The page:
Boeing B-47 Stratojet

Boeing B 47 Stratojet
photo: CC0

The Boeing B-47 Stratojet is a long-array, jet- power-driven, six-engine strategic bomber intended to fly at maximum altitudes and at high subsonic speeds, to prevent enemies from intercepting. The mission of this aircraft was to drop nuclear explosives on the Soviet Union. Since this aircraft has engines that convey in husks underneath the swept wing, it is considered as the top innovation after World War II.

Manufacturer:
Boeing
Country:
United States
Manufactured:
1947 to: 1957
ICAO:
B47
Price:
US$1.9 million

Specifications

Avionics:
AN/APG-39, AN/APG-32, AN/APD-4 etc.
Engine:
6x General Electric J47-GE-25
Jet
Power:
7,200 pound-force
Max Cruise Speed:
527 knots
976 Km/h
Approach Speed (Vref):
Travel range:
4,038 Nautical Miles
7,478 Kilometers
Fuel Economy:
Service Ceiling:
40,500 feet
Rate of Climb:
4350 feet / minute
22.10metre / second
Take Off Distance:
2240 metre - 7,348.99 feet
Landing Distance:
Max Take Off Weight:
104,310 Kg
229,962 lbs
Max Landing Weight:
Max Payload:
11,340 Kg
25,000 lbs
Fuel Tank Capacity:
17,000 gallon
64,352 litre
Baggage Volume:
Seats - Economy / General:
3 seats
Seats - Business Class:
Seats - First Class:
Cabin Height:
Cabin Width:
Cabin Length:
Exterior Length:
32.64 metre - 107.09 feet
Tail height:
8.53 metre - 27.99 feet
Fuselage Diameter:
2.8 metre - 9.19 feet
Wing Span / Rotor Diameter:
35.36 metre - 116.01 feet
Wing Tips:
No Winglets
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Description

Development and Production

The development of the Boeing B-47 Stratojet can be traced back to a constraint articulated by the US Army Air Forces. In 1951, this aircraft entered service, and it never saw warfare as a bomber. However, it was a support of Strategic Air Command’s bomber strength from 1950 to 1960. It was also altered to several missions, including electronic intelligence, photo reconnaissance, and climate reconnaissance, continuing in service as a scouting platform until 1969.

Cockpit / Flight Deck

The Boeing B-47 Stratojet was described as highly advanced with a sleek and stunning outcome. The 35-degree swept annexes were shouldered-fixed, with the dual inboard turbojet engines. It also has an outboard engine mounted below the wings squat of the wingtips.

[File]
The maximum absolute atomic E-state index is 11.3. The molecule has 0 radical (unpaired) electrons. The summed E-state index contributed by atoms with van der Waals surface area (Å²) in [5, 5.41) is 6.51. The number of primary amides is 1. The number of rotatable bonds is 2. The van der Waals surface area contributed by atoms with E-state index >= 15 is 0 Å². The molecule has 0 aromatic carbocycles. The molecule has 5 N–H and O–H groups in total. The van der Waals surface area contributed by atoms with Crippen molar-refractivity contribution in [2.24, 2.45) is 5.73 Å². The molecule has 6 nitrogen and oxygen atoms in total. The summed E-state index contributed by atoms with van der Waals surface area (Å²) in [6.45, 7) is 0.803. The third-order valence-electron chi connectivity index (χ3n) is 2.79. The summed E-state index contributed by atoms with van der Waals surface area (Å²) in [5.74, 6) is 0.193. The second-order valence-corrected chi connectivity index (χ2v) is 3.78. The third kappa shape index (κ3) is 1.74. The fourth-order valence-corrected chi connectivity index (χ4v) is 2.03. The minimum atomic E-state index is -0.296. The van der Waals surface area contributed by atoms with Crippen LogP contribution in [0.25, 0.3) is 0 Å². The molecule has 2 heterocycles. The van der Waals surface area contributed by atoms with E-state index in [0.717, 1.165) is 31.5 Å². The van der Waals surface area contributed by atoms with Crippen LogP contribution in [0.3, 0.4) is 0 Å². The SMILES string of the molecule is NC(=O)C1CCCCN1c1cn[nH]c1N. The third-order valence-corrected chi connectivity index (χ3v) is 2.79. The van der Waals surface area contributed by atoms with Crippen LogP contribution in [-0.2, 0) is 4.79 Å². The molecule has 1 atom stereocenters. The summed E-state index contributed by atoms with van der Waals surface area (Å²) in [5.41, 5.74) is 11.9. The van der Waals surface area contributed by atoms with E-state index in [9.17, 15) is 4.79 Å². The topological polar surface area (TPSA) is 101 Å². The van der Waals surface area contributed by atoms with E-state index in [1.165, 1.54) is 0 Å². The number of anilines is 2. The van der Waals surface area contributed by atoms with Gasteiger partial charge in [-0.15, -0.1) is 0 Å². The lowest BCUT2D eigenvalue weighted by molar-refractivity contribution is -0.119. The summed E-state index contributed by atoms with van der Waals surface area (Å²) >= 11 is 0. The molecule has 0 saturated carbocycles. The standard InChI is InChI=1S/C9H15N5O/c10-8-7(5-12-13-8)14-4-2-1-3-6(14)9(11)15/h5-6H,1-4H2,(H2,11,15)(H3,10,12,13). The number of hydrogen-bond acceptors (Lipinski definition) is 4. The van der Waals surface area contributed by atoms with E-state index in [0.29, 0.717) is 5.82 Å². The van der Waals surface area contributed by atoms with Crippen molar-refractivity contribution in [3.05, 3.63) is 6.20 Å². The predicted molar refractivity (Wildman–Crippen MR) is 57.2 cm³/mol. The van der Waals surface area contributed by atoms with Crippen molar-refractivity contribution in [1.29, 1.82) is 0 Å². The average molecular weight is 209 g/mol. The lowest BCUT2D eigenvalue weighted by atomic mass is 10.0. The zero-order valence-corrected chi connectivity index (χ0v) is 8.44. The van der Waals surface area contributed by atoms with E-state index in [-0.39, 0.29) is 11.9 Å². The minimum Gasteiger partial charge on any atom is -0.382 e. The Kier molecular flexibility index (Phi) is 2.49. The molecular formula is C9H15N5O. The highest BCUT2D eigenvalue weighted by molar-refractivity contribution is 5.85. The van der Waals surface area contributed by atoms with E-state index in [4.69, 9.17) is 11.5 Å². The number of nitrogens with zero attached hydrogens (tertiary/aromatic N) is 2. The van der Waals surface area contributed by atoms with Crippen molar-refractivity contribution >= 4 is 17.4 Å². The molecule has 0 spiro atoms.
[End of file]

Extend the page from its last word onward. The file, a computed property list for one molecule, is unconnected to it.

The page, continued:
The maximum speed of this aircraft was restricted to 425 knots or 787 kilometers/hour. Its wings were tailored with a Fowler flap set that protracted well behind the wing. Its main purpose is to boost lift at relaxed speeds. This aircraft was designed to carry at least three crews in a coerced forward section, usually a pilot, co-pilot, and a navigator. The navigator doubled as a bombardier, and the co-pilot acted as a tail gunner.

Engines

The first models of the Boeing B-47 Stratojet were built-in with General Electric J35 turbojets. Early plane engines did not produce good thrust at relaxed speeds. This aircraft had provisions for fitting 18 solid-fuel rocket-assisted takeoffs or simply called RATO rocket to assist a profoundly loaded bombers launch. Each of them has 1000 lbs of static thrust.

Versions / Variants

One of the variants of the Boeing B-47 Stratojet is the XB-47. This was a two-prototype and was built as 450-2-2 and 450-1-1 powered by 6 Allison turbojet engines. Another version is called B-47A. These first ten designs were delivered in 1950, and its configuration was close to the original XB-47 models.

Other versions of B-47 includes B-47B, YRB-47B, TB-47B, MB47-B, YDB-47B, WB-47B, YB-47C / RB-47C / B-47Z / B-56, and many more.

Notable Accidents and Incidents

In 1956, four Boeing B-47 Stratojets departed MacDill Air Force Base in Florida. Their first aerial refueling was successfully done. After sliding through the cloud to start their next refueling, the pilot named Hodgin, together with his team, failed to contact the tanker. News claimed that the rescue team didn’t find the aircraft and its personnel.

In 1956, Boeing B-47 Stratojet crashed at RAF Lakenheath, resulting in a serious incident. It killed the crews and caused a near nuclear mishap when the plane hit a stowing igloo with 3 MK-6 nuclear bombs. Even if the bombs involved in the incident did not have their mounted fissile core, they still carried several pounds of dangerous bombs.

All Boeing Aircraft

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